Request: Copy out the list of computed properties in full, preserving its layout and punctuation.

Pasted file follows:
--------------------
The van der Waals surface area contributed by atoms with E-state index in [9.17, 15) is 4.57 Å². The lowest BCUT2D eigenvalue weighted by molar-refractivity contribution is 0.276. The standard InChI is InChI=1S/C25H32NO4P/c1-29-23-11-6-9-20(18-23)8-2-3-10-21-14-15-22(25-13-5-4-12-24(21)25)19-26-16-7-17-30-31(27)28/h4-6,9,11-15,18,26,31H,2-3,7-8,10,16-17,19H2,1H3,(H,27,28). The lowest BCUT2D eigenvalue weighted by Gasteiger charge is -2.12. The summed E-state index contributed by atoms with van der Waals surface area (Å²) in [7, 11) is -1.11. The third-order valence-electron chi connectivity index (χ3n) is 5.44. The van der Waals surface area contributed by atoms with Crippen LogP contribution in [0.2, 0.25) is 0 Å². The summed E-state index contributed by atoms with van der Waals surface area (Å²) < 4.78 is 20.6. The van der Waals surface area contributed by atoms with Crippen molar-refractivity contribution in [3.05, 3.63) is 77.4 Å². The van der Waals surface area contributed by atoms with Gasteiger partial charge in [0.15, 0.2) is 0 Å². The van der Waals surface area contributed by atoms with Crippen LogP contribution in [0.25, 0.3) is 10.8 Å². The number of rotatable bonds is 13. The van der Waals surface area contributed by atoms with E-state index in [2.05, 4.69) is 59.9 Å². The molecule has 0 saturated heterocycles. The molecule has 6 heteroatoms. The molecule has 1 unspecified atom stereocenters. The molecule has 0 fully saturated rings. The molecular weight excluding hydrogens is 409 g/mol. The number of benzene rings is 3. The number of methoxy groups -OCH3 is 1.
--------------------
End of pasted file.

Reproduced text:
The van der Waals surface area contributed by atoms with E-state index in [9.17, 15) is 4.57 Å². The lowest BCUT2D eigenvalue weighted by molar-refractivity contribution is 0.276. The standard InChI is InChI=1S/C25H32NO4P/c1-29-23-11-6-9-20(18-23)8-2-3-10-21-14-15-22(25-13-5-4-12-24(21)25)19-26-16-7-17-30-31(27)28/h4-6,9,11-15,18,26,31H,2-3,7-8,10,16-17,19H2,1H3,(H,27,28). The lowest BCUT2D eigenvalue weighted by Gasteiger charge is -2.12. The summed E-state index contributed by atoms with van der Waals surface area (Å²) in [7, 11) is -1.11. The third-order valence-electron chi connectivity index (χ3n) is 5.44. The van der Waals surface area contributed by atoms with Crippen LogP contribution in [0.2, 0.25) is 0 Å². The summed E-state index contributed by atoms with van der Waals surface area (Å²) < 4.78 is 20.6. The van der Waals surface area contributed by atoms with Crippen molar-refractivity contribution in [3.05, 3.63) is 77.4 Å². The van der Waals surface area contributed by atoms with Gasteiger partial charge in [0.15, 0.2) is 0 Å². The van der Waals surface area contributed by atoms with Crippen LogP contribution in [0.25, 0.3) is 10.8 Å². The number of rotatable bonds is 13. The van der Waals surface area contributed by atoms with E-state index in [2.05, 4.69) is 59.9 Å². The molecule has 0 saturated heterocycles. The molecule has 6 heteroatoms. The molecule has 1 unspecified atom stereocenters. The molecule has 0 fully saturated rings. The molecular weight excluding hydrogens is 409 g/mol. The number of benzene rings is 3. The number of methoxy groups -OCH3 is 1.